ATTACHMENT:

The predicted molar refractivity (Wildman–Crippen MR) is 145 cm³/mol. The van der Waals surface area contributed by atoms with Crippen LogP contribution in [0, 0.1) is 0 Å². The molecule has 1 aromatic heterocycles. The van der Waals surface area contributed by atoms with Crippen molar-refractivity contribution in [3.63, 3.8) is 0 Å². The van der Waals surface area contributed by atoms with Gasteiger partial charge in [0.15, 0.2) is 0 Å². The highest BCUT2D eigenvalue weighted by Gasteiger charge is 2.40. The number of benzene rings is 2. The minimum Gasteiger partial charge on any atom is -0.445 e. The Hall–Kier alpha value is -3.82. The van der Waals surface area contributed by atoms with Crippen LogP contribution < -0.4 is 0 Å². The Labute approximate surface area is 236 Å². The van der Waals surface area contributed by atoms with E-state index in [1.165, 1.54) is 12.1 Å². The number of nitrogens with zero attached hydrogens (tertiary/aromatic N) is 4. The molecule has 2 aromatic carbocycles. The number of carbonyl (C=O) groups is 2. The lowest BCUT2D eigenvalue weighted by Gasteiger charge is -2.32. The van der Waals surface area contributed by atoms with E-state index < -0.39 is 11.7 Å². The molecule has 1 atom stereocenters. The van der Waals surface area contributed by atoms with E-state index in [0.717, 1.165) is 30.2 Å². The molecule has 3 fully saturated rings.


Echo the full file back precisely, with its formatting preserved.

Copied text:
The predicted molar refractivity (Wildman–Crippen MR) is 145 cm³/mol. The van der Waals surface area contributed by atoms with Crippen LogP contribution in [0, 0.1) is 0 Å². The molecule has 1 aromatic heterocycles. The van der Waals surface area contributed by atoms with Crippen molar-refractivity contribution in [3.63, 3.8) is 0 Å². The van der Waals surface area contributed by atoms with Gasteiger partial charge in [0.15, 0.2) is 0 Å². The highest BCUT2D eigenvalue weighted by Gasteiger charge is 2.40. The number of benzene rings is 2. The minimum Gasteiger partial charge on any atom is -0.445 e. The Hall–Kier alpha value is -3.82. The van der Waals surface area contributed by atoms with Crippen LogP contribution < -0.4 is 0 Å². The Labute approximate surface area is 236 Å². The van der Waals surface area contributed by atoms with E-state index in [1.165, 1.54) is 12.1 Å². The number of nitrogens with zero attached hydrogens (tertiary/aromatic N) is 4. The molecule has 2 aromatic carbocycles. The number of carbonyl (C=O) groups is 2. The lowest BCUT2D eigenvalue weighted by Gasteiger charge is -2.32. The van der Waals surface area contributed by atoms with E-state index < -0.39 is 11.7 Å². The molecule has 1 atom stereocenters. The van der Waals surface area contributed by atoms with E-state index in [0.717, 1.165) is 30.2 Å². The molecule has 3 fully saturated rings.